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NAMI Testifies On Long-Term Disability Insurance Discrimination Against People With Serious Brain Disorders

Maine And Texas Consider Legislation To End Discriminatory Coverage

Chris Marshall
For Immediate Release
30 Mar 99
Two states have taken an important step in the fight to end discrimination against people with mental illnesses regarding long-term disability benefits. Both Maine and Texas have introduced legislation requiring all long-term disability policies or contracts to provide non-discriminatory coverage for mental illnesses.

The Maine Bill (H.P 1062) was the subject of a public hearing last week before the Maine Banking and Insurance Commission. The Commission voted almost unanimously to send the bill out to study, meaning that the Bureau of Insurance will study the impact of the bill. The study is scheduled for completion prior to the second legislative session next January.

This marks the first time that any state has addressed the widespread discriminatory practice of "capping" long-term disability benefits for mental illnesses. The two bills recently introduced in Texas (H.B. 3097 and 3098) are scheduled for a hearing today.

Most private long-term disability plans are employer provided. Typically, they will cover "physical disorders" (as they define them) through age 65, but will stop making disability payments within 24 months or less after the onset of "mental disorders." This "cap" on mental disorders is a serious problem for people with mental illnesses. Long-term disability policies are designed to replace income that would be lost if a disability prevents the policyholder from working. Policyholders pay premiums with the expectation of an income replacement "safety net" if they should become disabled.

Representing NAMI, Director of Legal Affairs Ron Honberg testified before the Maine Legislature Committee on Banking and Insurance. Dave Sturtevant, Managing Executive Director of NAMI Maine also testified on behalf of NAMI Maine, as did several consumers and family members. Additionally, Bill Trask, a vociferous advocate considered by many to be the driving force behind the bill, provided compelling testimony about his personal experience with discrimination in long-term disability insurance.

In his testimony, Ron Honberg applauded Representative Perry of Bangor and other cosponsors of H.P. 1062 for their commitment to addressing this particular form of discrimination against people with severe mental illnesses. "For people with severe mental illnesses, the loss of long-term disability benefits can impair recovery, lead to loss of home, and hope" Honberg stated.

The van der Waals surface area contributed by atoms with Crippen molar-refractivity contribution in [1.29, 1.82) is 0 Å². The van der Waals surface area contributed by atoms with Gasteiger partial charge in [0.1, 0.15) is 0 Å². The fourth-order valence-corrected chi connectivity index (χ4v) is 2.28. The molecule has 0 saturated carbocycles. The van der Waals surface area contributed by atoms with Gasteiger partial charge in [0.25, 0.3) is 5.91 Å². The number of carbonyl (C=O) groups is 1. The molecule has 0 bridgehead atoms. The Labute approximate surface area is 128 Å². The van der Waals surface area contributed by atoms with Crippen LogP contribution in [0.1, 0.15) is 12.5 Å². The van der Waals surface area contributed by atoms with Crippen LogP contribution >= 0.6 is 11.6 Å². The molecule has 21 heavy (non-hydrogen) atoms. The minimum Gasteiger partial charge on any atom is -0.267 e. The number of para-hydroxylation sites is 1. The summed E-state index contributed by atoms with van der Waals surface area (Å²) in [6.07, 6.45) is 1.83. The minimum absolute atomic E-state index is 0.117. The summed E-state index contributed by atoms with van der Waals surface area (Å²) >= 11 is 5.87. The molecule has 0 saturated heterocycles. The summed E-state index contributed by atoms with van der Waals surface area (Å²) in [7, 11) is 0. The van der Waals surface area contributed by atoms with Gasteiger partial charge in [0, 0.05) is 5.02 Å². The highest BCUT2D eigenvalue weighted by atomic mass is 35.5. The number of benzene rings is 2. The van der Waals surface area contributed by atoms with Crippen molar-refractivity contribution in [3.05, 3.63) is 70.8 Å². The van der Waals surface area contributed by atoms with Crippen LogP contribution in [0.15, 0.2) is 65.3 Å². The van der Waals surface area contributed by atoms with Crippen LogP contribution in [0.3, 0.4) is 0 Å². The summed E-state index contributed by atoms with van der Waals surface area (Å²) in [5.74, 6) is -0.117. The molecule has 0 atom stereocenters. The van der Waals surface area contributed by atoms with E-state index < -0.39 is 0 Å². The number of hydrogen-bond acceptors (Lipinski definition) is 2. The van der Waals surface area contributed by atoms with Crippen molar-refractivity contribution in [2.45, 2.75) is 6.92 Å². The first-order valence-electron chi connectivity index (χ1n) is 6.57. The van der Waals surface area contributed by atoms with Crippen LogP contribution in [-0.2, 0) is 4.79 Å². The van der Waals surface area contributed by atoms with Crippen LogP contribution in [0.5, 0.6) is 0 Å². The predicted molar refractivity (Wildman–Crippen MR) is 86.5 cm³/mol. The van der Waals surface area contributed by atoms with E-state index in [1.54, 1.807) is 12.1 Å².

NAMI’s testimony challenged the arguments offered by insurers to justify the disparity in coverage, categorically refuting any notions that lower coverage for mental illnesses is grounded in either science or economics. It emphasized that in the past twenty years, scientific understanding of the causes and characteristics of mental illnesses has increased significantly. As a result, there is today little debate within the scientific community that these brain disorders are in fact medical in nature – every bit as medical as heart disease, cancer, diabetes, and other disorders affecting organs of the body. Therefore, Honberg concluded, "there is no scientific justification for singling out medical disorders affecting one organ of the body – the brain for lower benefits than medical disorders affecting the heart, pancreas, or lungs."

Additionally, NAMI’s testimony brought to light the fact that there is no data to support the contention of the insurance industry that equitable long-term disability benefits for mental illnesses would be too expensive and would impose unfair cost increases on other policyholders. Insurance companies such as Aetna, Metropolitan Life and UNUM have defended themselves in long-term disability lawsuits by claiming in part that coverage for mental disorders would be easy to abuse and difficult to monitor. However, these companies have never produced any evidence in support of this argument.

NAMI’s testimony concluded by asserting that without alternative plausibleexplanations, widespread limits on coverage of mental illness can be attributed only to one reason – stigma and discrimination. Honberg urged the Committee to lead the way in ending this form of morally reprehensible and pervasive discrimination against people with severe mental illnesses. "Singling out severe mental illnesses for lower benefits in long-term disability policies is equivalent to singling out sickle-cell anemia or breast cancer for lower benefits in these policies. Racial or gender based discrimination of this kind would not be tolerated. Unfounded discrimination based on severe mental illnesses is no less abhorrent and should not be tolerated."

The full text of NAMI’s testimony is available on the NAMI website at